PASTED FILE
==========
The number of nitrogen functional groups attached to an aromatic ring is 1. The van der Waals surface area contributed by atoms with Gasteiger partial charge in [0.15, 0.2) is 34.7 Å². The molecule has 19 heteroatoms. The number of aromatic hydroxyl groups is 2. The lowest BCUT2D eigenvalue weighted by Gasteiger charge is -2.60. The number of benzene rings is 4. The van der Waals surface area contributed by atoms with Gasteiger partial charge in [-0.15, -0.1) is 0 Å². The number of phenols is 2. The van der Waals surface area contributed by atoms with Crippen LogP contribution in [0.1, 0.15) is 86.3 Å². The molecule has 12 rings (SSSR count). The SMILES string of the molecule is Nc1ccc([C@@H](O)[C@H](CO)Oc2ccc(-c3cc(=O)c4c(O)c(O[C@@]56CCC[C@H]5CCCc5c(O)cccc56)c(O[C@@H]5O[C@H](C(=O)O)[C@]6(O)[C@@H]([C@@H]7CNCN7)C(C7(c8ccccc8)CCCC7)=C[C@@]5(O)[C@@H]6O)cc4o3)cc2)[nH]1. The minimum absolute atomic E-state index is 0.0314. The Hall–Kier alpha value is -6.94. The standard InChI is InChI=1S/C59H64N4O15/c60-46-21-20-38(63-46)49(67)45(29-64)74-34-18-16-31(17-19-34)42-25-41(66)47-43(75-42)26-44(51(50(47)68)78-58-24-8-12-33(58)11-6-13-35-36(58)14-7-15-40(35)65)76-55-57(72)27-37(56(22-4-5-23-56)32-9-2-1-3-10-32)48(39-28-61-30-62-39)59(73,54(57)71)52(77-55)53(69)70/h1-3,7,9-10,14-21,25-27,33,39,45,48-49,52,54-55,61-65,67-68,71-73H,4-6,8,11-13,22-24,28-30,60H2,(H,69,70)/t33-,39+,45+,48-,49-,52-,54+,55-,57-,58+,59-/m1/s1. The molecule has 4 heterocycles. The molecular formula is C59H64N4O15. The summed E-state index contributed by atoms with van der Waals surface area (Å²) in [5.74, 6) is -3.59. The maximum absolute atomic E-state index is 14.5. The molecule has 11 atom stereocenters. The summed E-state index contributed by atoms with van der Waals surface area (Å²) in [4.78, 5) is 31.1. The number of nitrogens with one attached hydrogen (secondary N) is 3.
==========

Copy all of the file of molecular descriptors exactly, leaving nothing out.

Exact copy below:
The number of nitrogen functional groups attached to an aromatic ring is 1. The van der Waals surface area contributed by atoms with Gasteiger partial charge in [0.15, 0.2) is 34.7 Å². The molecule has 19 heteroatoms. The number of aromatic hydroxyl groups is 2. The lowest BCUT2D eigenvalue weighted by Gasteiger charge is -2.60. The number of benzene rings is 4. The van der Waals surface area contributed by atoms with Gasteiger partial charge in [-0.15, -0.1) is 0 Å². The number of phenols is 2. The van der Waals surface area contributed by atoms with Crippen LogP contribution in [0.1, 0.15) is 86.3 Å². The molecule has 12 rings (SSSR count). The SMILES string of the molecule is Nc1ccc([C@@H](O)[C@H](CO)Oc2ccc(-c3cc(=O)c4c(O)c(O[C@@]56CCC[C@H]5CCCc5c(O)cccc56)c(O[C@@H]5O[C@H](C(=O)O)[C@]6(O)[C@@H]([C@@H]7CNCN7)C(C7(c8ccccc8)CCCC7)=C[C@@]5(O)[C@@H]6O)cc4o3)cc2)[nH]1. The minimum absolute atomic E-state index is 0.0314. The Hall–Kier alpha value is -6.94. The standard InChI is InChI=1S/C59H64N4O15/c60-46-21-20-38(63-46)49(67)45(29-64)74-34-18-16-31(17-19-34)42-25-41(66)47-43(75-42)26-44(51(50(47)68)78-58-24-8-12-33(58)11-6-13-35-36(58)14-7-15-40(35)65)76-55-57(72)27-37(56(22-4-5-23-56)32-9-2-1-3-10-32)48(39-28-61-30-62-39)59(73,54(57)71)52(77-55)53(69)70/h1-3,7,9-10,14-21,25-27,33,39,45,48-49,52,54-55,61-65,67-68,71-73H,4-6,8,11-13,22-24,28-30,60H2,(H,69,70)/t33-,39+,45+,48-,49-,52-,54+,55-,57-,58+,59-/m1/s1. The molecule has 4 heterocycles. The molecular formula is C59H64N4O15. The summed E-state index contributed by atoms with van der Waals surface area (Å²) in [5.74, 6) is -3.59. The maximum absolute atomic E-state index is 14.5. The molecule has 11 atom stereocenters. The summed E-state index contributed by atoms with van der Waals surface area (Å²) in [4.78, 5) is 31.1. The number of nitrogens with one attached hydrogen (secondary N) is 3.